Bangladesh experienced three major floods in 2007 and 2008. Each was forecast successfully ten days in advance and mitigation steps were taken3,4 (see 'Bangladesh flood alerts'). On the basis of a World Bank report9, one analysis concluded that about $40 was saved for every dollar invested in the regional forecasting and warning system. Savings at the village level were measured in units of annual income4.

In 2009, to boost regional capacity-building, the CFAN handed over its flood-forecast modules to the Bangladesh Flood Forecasting and Warning Centre. When the large volume of data proved too difficult for the centre to handle, the responsibility shifted to an international non-government entity, the Regional Integrated and Multi-Hazard Early Warning System (RIMES).

Funded partly by contributions from member states, RIMES works with governments across south and east Asia to incorporate regional forecasts into national disaster-mitigation programmes and provides warnings for a range of natural hazards, including earthquakes, tsunamis and extreme weather. RIMES is innovative but its funding is limited, making it difficult to maintain the cadre of scientists necessary to tackle specific problems. Inadequate funding also hinders the essential updating of forecast modules as satellite and global forecast systems change.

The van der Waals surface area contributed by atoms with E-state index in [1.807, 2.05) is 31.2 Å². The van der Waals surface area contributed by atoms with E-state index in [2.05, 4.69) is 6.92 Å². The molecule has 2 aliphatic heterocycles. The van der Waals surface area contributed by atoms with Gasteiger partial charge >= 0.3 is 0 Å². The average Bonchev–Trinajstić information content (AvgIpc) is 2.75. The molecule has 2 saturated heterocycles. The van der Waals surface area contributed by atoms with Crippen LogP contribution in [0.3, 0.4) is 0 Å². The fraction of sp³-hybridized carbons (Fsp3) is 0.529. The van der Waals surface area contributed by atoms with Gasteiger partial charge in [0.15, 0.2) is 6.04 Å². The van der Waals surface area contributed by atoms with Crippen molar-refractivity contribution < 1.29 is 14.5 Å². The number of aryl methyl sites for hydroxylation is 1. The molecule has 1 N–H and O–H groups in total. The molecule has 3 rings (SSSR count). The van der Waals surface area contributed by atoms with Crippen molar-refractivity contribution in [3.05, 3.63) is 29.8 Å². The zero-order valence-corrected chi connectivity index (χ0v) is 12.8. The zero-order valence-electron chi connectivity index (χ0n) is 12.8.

Global partnerships

Partnerships that bridge the gap between the global forecasters and the user community need to be established in other regions to address a range of weather hazards. The plan and type of group that forms the bridge will depend on the type of hazard being addressed. But the aim of each team is the same: to produce hazard-forecast modules based on the global forecasts and to use them to provide warnings for the region. The team will also be responsible for updating the modules as systems and technologies change.

Such partnerships can be aided by sustained funding from intergovernmental organizations, such as the United Nations, the World Bank and USAID. My research group estimates that the cost of extended 10–15-day forecasts for south and east Asia for a wide range of hydrometeorological hazards (including slow-rise monsoon floods, droughts and tropical cyclones) is relatively small: perhaps $2 million to $3 million per year.

Asia and Africa stand on the threshold of great economic advancement and can build resilience through the effective use of longer-range weather forecasts10. Faced with possible climate change, societies that learn to cope with and mitigate hazards now will be most adept at dealing with more frequent and intense hazards in the future.